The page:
A hilarious moment on Saturday night at a house party attended by loads of local musicians. One of the performers, Keith, known for performing comic songs on the banjo, got up to sing a number called “Dogging”, about a couple who enjoy outdoor sex. The lyrics are very amusing and the audience were chuckling anyway – then unbeknownst to Keith, who had his back to the door, the door swung gently open and the host’s elderly German Shepherd dog wandered in and started sniffing about. Great comic timing – as more and more of the audience spotted the dog the laughter got louder and louder.
Things got even funnier when the host’s Irish Wolfhound – a great shaggy grey giant of a beast – also chose that moment to potter in. Poor Keith, concentrating on the banjo, couldn’t understand why his song was being greeted with such hilarity – OK, so it got quite a giggle when he’d performed it before but was it that funny?
“We were dogging, we were dogging,” sang Keith to gales of laughter as the Alsatian pottered about the room looking for crumbs. “We were doing much more than just snogging!” he gamely continued, baffled by the snorts of laughter as the wolfhound made its way up the room under the table, having a good sniff at the guests’ legs as he passed by.
This was the second dog-related incident of the day: I’d got up on Saturday morning to find the cupboards were bare of cat food. Much indignation among the feline residents at not being able to chow down and get their breakfast, so, amidst much pathetic mewing, I nipped out to the local country store to get supplies.
I’m never at my most intellectual first thing in the morning so I stood for a while at the pet food section trying to work out whether 3 Whiskas packs for the price of 2 was cheaper per pouch than 25% off Felix. I’d just worked out that I was rubbish at arithmetic when a random woman appeared at my side and asked if I knew how to spell “Weimaraner”.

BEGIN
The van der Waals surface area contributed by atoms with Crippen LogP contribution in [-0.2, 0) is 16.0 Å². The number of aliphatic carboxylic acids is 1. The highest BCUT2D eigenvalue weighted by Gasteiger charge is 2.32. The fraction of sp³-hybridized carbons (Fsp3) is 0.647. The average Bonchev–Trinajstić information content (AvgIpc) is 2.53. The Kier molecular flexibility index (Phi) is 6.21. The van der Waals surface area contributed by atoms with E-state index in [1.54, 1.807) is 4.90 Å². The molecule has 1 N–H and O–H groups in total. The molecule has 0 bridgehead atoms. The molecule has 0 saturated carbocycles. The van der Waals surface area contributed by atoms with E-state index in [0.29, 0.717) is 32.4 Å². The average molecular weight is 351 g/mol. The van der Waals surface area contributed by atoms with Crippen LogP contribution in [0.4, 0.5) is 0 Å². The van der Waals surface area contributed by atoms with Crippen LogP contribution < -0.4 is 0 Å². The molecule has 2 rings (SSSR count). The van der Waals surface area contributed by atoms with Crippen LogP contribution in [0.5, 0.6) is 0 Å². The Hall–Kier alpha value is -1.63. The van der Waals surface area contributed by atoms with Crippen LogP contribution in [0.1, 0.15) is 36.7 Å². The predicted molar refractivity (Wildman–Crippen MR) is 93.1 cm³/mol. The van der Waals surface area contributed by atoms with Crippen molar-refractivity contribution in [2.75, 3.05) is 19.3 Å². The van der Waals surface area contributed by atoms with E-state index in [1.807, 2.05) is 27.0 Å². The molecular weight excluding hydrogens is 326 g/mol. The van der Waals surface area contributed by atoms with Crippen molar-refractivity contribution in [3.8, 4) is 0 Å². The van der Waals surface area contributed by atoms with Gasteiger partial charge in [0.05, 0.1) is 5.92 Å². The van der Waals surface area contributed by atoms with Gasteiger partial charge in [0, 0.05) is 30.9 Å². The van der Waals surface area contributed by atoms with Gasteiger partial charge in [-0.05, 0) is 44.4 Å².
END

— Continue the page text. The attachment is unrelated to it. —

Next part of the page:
I did, as it happens. “Oh, I thought it was spelled with a V,” she said, “I wondered why I couldn’t find any books about them,” and trotted off happily, presumably to root about among the shop’s selection of books on Building Your First Chicken Coop, How to Breed Guinea Pigs andOrganic Small-holding for Beginners for something on Weimaraners, with a W.
Anyway, no sooner had I loaded up my basket with Whiskas than she was back. “I don’t suppose you’ve got a blue one have you?” she asked. Eh? I must have looked blank. “A blue Weimaraner,” she elucidated. Had my head been on a bit more firmly I might have been able to come up with a witty response along the lines of “No, I had a Brazilian last week”, but like I say I’m never at my sharpest at the crack of dawn so I just gaped half-wittedly. It turned out she was looking for a breeder of blue Weimaraners and presumably had thought there was half a chance of me being one, based on my superior dog-related spelling ability. Wouldn’t it be great if people always thought you were an expert in a subject if you were able to spell it? Imagine the fun you could have pretending to be an anaesthetist.